, , ,
105 min.
Release Date

Don’t be fooled by the noirish setup of Stone, an existential drama of sorts that establishes the foundation of a thriller in the first act, and then abandons that groundwork for some ineffectual soul-searching in the second and third acts. Not only is the film, not a thriller, but it doesn’t quite meet the weighty expectations of a thoughtful drama either. Director John Curran (The Painted Veil) does such a poor job of helping his audience understand his four central characters that, because we never quite grasp their motivations, we are left uninvolved and watching from outside, disconnected from the events therein. This is unfortunate, since Curran demonstrates vast technical skill, just as the actors here do wonders with the material. Yet, neither the all-around strong performances nor craftsmanship behind the camera can make the script by Junebug scribe Angus MacLachlan any more coherent.

Robert De Niro returns to his first purely dramatic role in years, starring across from Edward Norton once more after their 2001 collaboration on The Score. These are two of today’s best actors, but both have fallen from notoriety in recent years. De Niro associates himself almost exclusively with commercial comedies these days, each one more obnoxious and painful to watch than the last. But Norton prefers independent projects (like Leaves of Grass) with the occasional mainstream fare (like The Incredible Hulk) in between, each new production fuelling the Hollywood rumor that his demands for artistic integrity make him difficult to work with. And in their performances here, De Niro and Norton show that they’re still capable of greatness, even if the film itself proves an incoherent mess.

As disillusioned corrections officer Jack Mabry (De Niro) finishes up his last month before retiring from a more than 40-year career, his final case involves an inmate up for parole after 8 years of a 10-15 stretch.  Stone (Norton), a braid-haired hood convicted of arson, is so desperate to get out of prison that he asks his wife, Lucetta (Milla Jovovich), to seduce Jack and convince him to go easy on her husband in his report to the parole board. Lucetta doesn’t mind, though, as the assignment more than meets her nymphomaniacal tendencies. And Jack proves an easy target, awakened from his loveless marriage to his wife, Madylyn (Frances Conroy), who through years of being disregarded exists as a human shell. Stone’s plan takes an unusual turn, however, when he has a religious epiphany after witnessing a fellow inmate murdered.  Now Stone behaves as if he doesn’t much care if he’s released; he’s more concerned about being God’s “tuning fork” in his vaguely described religious breakthrough. But is Stone’s behavior authentic or just part of his efforts to convince Jack to sign off on his parole?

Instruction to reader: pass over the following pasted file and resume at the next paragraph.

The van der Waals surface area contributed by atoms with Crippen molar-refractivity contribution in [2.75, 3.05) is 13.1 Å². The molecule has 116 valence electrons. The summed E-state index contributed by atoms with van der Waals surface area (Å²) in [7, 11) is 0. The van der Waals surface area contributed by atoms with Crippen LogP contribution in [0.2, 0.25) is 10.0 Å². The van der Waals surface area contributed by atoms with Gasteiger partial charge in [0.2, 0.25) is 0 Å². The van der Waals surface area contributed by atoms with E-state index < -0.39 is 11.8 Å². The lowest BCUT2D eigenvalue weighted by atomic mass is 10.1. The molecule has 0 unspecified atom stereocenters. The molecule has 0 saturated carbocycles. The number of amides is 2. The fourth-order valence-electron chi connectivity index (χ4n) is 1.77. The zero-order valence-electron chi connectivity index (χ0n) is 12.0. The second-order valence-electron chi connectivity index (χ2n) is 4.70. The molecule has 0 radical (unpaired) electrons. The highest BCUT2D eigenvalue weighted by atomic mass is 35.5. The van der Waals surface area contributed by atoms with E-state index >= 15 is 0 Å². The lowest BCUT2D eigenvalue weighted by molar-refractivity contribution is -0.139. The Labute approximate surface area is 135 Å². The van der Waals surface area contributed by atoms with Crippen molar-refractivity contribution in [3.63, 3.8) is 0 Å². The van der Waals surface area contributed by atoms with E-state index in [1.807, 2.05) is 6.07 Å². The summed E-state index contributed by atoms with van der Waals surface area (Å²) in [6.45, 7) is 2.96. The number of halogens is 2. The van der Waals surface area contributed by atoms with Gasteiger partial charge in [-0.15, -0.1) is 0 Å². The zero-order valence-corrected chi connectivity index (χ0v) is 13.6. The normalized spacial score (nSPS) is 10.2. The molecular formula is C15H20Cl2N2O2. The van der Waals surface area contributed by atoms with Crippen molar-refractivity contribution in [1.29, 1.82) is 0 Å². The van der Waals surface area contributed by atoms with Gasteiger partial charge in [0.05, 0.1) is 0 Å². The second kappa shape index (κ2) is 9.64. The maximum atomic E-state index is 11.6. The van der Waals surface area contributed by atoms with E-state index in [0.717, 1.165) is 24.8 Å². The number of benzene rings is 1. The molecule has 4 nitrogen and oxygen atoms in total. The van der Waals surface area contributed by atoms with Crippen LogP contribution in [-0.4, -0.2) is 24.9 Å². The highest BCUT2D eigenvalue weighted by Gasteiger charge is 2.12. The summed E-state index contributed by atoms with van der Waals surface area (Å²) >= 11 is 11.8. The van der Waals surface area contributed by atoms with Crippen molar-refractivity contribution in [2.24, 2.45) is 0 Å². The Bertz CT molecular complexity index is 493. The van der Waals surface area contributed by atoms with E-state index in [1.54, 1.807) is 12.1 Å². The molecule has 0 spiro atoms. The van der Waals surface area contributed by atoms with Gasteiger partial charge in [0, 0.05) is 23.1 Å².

In a dialogue-driven story, Curran blends the development of Stone’s case with a religious search whose purpose is beyond vague. Throughout the picture, car radios play rabid Christian talk radio and Curran fills the backdrop with religious imagery. The characters search for spiritual truth as they consider their place in the world, with some of their resolutions believable character developments, and others emerging simply to push the story forward. Madylyn remains a devout Christian, her faith tied to the Bible and communal Sunday worship; Lucetta believes in nothing; Stone has attached himself to an autonomous soul-searching cult; Jack doesn’t know what he believes. Introspective characters weigh their views on religion, death, and the afterlife, and they seem to build toward some grand meaning that will bring Curran’s muddled structure together. But when the film ends, none of the questions raised by the characters are answered, and their own personal revelations are so thinly described that they’re impossible to understand.

Regardless of whether Curran meant the film to be a thriller or an existential drama, Stone feels jumbled and unsure of itself. This is another unfortunate truth about the film, given the potential in the cast alone. De Niro and Norton need a project that re-validates them as credible actors and injects them back into the heavy hitters of acting, and Jovovich could explore her talent if only she’d take roles that didn’t require her stripping or killing zombies. When it’s all over, the ending doesn’t feel like a conclusion so much as a random stopping point, leaving the audience to question what the film is about. Some filmmakers (Terrence Malick, for instance) can handle ambiguity and still maintain a cohesive feel to their work, but Curran demonstrates he doesn’t have such rare talents, and his film suffers for it.

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